2011: Genevieve DeBernardis


University of Nevada, Reno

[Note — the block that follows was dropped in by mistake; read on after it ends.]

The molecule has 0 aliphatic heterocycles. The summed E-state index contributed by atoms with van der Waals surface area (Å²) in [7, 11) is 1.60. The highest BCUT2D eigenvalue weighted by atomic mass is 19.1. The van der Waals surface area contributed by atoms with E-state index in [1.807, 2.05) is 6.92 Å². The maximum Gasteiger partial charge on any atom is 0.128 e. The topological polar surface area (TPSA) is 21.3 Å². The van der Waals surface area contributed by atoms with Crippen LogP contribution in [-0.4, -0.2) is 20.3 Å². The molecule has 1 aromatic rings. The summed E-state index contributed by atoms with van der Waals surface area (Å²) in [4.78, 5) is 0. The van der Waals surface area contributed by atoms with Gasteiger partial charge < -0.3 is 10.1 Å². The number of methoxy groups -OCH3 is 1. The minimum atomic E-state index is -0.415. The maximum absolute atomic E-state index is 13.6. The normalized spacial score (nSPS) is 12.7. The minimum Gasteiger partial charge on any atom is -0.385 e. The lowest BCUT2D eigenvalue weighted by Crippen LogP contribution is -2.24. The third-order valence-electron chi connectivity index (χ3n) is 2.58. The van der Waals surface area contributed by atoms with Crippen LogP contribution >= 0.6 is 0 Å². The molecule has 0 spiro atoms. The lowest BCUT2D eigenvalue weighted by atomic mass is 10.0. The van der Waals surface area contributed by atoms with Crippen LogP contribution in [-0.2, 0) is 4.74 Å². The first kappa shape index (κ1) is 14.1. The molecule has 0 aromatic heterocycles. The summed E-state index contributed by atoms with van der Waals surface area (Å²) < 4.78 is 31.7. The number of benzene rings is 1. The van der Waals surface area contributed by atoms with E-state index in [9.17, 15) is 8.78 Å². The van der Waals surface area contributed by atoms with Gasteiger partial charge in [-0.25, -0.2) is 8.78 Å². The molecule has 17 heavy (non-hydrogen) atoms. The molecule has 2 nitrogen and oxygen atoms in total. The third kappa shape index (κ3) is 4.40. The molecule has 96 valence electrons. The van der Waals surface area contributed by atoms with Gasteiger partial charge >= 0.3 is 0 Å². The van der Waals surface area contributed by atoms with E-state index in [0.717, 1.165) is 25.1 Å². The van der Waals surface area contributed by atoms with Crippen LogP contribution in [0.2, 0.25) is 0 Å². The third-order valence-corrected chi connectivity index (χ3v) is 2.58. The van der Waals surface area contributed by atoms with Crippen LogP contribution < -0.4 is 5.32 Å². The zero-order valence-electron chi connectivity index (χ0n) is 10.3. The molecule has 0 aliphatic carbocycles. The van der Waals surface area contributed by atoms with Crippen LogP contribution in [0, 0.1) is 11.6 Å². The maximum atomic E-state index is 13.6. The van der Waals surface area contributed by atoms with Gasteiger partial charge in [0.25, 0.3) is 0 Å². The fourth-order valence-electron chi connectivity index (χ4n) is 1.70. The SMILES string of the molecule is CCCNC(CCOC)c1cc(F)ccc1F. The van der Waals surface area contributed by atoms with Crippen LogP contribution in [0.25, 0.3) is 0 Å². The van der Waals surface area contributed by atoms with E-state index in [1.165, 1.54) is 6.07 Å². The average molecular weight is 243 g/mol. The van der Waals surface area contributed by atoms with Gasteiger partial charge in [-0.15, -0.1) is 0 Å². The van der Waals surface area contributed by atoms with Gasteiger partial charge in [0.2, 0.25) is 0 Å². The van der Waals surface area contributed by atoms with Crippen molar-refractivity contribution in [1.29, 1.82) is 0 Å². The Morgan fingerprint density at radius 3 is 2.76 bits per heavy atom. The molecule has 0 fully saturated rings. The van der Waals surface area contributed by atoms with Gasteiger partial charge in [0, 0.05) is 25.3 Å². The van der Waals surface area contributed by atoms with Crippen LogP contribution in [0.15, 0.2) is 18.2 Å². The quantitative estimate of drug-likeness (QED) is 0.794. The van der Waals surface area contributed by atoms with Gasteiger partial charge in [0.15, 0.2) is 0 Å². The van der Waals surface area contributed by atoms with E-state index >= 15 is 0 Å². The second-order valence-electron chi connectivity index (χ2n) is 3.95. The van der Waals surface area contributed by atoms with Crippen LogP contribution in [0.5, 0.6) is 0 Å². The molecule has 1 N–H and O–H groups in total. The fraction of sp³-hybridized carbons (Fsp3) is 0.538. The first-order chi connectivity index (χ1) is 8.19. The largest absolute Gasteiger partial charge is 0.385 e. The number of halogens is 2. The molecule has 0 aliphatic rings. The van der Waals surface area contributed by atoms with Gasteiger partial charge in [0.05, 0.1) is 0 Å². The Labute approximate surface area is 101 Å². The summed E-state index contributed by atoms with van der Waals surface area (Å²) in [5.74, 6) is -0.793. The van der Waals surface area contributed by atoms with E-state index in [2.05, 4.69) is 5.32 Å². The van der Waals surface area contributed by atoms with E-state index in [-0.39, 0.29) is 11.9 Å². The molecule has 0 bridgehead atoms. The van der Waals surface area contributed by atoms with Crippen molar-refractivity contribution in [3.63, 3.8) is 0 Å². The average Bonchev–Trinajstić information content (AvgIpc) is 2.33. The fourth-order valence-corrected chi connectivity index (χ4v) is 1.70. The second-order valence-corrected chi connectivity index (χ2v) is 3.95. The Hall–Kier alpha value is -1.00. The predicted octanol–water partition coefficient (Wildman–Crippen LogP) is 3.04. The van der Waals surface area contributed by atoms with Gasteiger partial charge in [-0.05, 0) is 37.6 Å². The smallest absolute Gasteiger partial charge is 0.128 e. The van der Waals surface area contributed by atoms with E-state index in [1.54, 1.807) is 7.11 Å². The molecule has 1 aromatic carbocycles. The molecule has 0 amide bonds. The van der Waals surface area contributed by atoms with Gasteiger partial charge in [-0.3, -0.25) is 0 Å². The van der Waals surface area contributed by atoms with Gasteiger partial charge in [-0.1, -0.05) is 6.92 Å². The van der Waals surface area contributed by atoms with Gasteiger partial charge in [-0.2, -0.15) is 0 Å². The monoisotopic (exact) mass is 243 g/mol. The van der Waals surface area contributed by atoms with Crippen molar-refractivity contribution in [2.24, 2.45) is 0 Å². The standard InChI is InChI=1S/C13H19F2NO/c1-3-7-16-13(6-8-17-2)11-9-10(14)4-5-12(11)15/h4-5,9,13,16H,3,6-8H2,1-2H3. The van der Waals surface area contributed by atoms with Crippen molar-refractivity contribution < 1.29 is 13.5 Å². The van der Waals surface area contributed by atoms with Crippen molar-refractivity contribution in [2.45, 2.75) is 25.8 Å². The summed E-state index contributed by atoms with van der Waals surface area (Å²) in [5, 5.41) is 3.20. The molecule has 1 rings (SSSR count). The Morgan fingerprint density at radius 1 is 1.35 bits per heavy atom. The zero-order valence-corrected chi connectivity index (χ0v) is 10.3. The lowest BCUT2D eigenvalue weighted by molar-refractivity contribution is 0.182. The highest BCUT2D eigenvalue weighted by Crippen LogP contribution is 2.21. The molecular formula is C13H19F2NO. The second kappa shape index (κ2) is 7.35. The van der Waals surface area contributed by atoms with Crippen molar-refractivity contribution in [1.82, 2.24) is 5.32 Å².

Genevieve's line of research stems from her master's thesis, which focused on examining the capacity of persons to predict novel behavior of other persons. The results of this study showed that the degree of relational intimacy (i.e., type of shared history) was an especially important factor in the development of this capacity. The duration of the relationship (i.e., length of shared history) was also important, though to a lesser extent. Genevieve has also examined the acquisition of perspective taking in typically developing preschool-aged children. She believes that if the role of these factors could be verified, procedures could be developed to establish this repertoire in very young children, enhancing their social development with life-long benefits. Furthermore, a better understanding of this phenomenon could lead to training techniques suited to persons showing perspective-taking deficits or who had previously been unable to learn this skill.




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